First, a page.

In 2015, the UK became the first country to officially commit to phasing out its coal operations. Originally planned for 2025, UK Prime Minister Boris Johnson launched a consultation last year to bring the deadline forward by a year. After the deadline, the country will restrict the emissions coal-fired plants are permitted to generate, forcing those without carbon capture technology to close. Over the past 10 years, coal has experienced a sharp decline in the country, with its contribution to national power generation falling by more than 80% since 2012.

Where are Carbon Emissions Coming From?

China and the US are by far the largest emitters of CO2 from coal consumption, accounting for nearly 60% of global CO2 emissions from coal, with India in a distant third place. Currently, the US depends on coal for nearly half of its power generation with coal accounting for approximately one-third of the total US emissions.

Similarly, China generates 80% of its electricity from coal, and in recent years, emissions from thermal coal use have increased five times faster in China than in the US. With enough coal reserves to meet current consumption levels for centuries, the US and the rest of the world face the challenge of reconciling the realities of coal use with the dangers posed by climate change.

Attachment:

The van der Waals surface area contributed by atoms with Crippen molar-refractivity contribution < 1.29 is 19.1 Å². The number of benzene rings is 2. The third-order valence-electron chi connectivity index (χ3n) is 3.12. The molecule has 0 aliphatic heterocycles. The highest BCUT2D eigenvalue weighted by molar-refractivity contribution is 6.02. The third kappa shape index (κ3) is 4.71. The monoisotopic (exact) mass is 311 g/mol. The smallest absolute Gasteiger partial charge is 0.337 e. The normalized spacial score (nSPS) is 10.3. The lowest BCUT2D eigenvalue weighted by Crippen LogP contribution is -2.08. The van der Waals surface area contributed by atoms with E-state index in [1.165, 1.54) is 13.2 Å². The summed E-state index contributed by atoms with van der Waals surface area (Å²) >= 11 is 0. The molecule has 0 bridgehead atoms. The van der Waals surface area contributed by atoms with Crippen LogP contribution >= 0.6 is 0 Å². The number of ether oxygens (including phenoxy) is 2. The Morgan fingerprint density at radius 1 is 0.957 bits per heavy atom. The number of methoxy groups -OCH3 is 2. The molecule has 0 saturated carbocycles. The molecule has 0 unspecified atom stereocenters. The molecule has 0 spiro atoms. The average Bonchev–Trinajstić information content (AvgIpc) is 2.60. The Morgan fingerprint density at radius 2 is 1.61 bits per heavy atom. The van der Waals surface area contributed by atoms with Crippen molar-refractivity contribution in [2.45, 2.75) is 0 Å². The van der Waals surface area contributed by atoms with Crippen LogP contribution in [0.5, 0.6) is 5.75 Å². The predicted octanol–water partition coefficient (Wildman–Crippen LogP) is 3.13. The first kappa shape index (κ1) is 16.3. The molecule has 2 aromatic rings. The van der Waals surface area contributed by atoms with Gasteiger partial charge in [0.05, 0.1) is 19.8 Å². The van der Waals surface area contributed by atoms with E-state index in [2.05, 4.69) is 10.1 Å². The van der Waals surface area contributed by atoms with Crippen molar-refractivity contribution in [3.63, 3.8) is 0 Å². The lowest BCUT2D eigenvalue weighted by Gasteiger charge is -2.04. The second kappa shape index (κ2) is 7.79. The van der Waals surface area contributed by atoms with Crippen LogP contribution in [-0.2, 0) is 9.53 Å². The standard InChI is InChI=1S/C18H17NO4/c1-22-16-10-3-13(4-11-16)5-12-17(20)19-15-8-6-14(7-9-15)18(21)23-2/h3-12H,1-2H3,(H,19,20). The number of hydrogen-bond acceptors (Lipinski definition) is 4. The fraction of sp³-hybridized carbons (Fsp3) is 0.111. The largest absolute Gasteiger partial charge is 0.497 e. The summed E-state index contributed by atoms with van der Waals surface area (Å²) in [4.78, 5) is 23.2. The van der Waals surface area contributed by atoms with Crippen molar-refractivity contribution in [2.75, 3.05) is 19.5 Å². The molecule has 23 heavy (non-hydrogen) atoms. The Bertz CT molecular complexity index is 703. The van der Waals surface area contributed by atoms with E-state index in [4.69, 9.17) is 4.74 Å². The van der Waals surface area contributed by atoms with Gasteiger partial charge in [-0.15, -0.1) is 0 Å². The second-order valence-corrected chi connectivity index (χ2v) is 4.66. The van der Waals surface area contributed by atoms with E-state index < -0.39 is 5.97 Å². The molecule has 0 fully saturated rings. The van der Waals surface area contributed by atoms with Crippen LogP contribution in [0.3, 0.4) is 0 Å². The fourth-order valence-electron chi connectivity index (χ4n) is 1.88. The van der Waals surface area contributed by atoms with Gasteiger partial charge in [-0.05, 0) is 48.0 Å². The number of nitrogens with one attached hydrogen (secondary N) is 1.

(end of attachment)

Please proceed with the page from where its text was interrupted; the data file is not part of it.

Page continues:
As part of China’s efforts to reduce its greenhouse gas emissions, the country will start phasing out coal use from 2026. Last year, China pledged to bring its emissions to a peak before 2030 and achieve net-zero emissions by 2060. China’s announcement that it will cease to support the construction of new coal plants overseas could lead to the cancellation of up to 190GW of coal projects between now and 2050.

According to a policy draft approved in April by the country’s Ministry of Economy, Trade and Industry, Japan's coal-fired power generation will drop to 26% of its energy mix by the fiscal year 2031, down from 31% in fiscal 2020, as the country phases out its inefficient coal-fired power plants with regulatory measures. In July 2020, Japan had about 48GW of coal-fired power capacity over 150 units, with major power utilities owning roughly 39GW of the capacity over 70 units.

The Australian Federal Government has rejected calls to phase out coal after the top United Nations climate advisor urged Australia to transition away from fossil fuels. The country’s Federal Minister for Resources and Water has said coal will remain a significant contributor to the Australian economy well beyond 2030. The Prime Minister has recently committed Australia to reaching net-zero emissions. However, the country will rely on emerging technologies, such as carbon capture, storage and utilisation (CCSU), to meet this target.

If widely deployed, CCSU could possibly allow the world to continue to exploit its cheap and abundant supply of coal and to effectively deal with the danger of climate change. CCSU works by separating CO2 from other gases in the exhaust stream at power plants and industrial facilities, compressing the CO2 to pressures suitable for pipeline transport, and injecting it into deep geologic formations where it can be safely and indefinitely stored. However, this technology has only been used at a very small scale so far.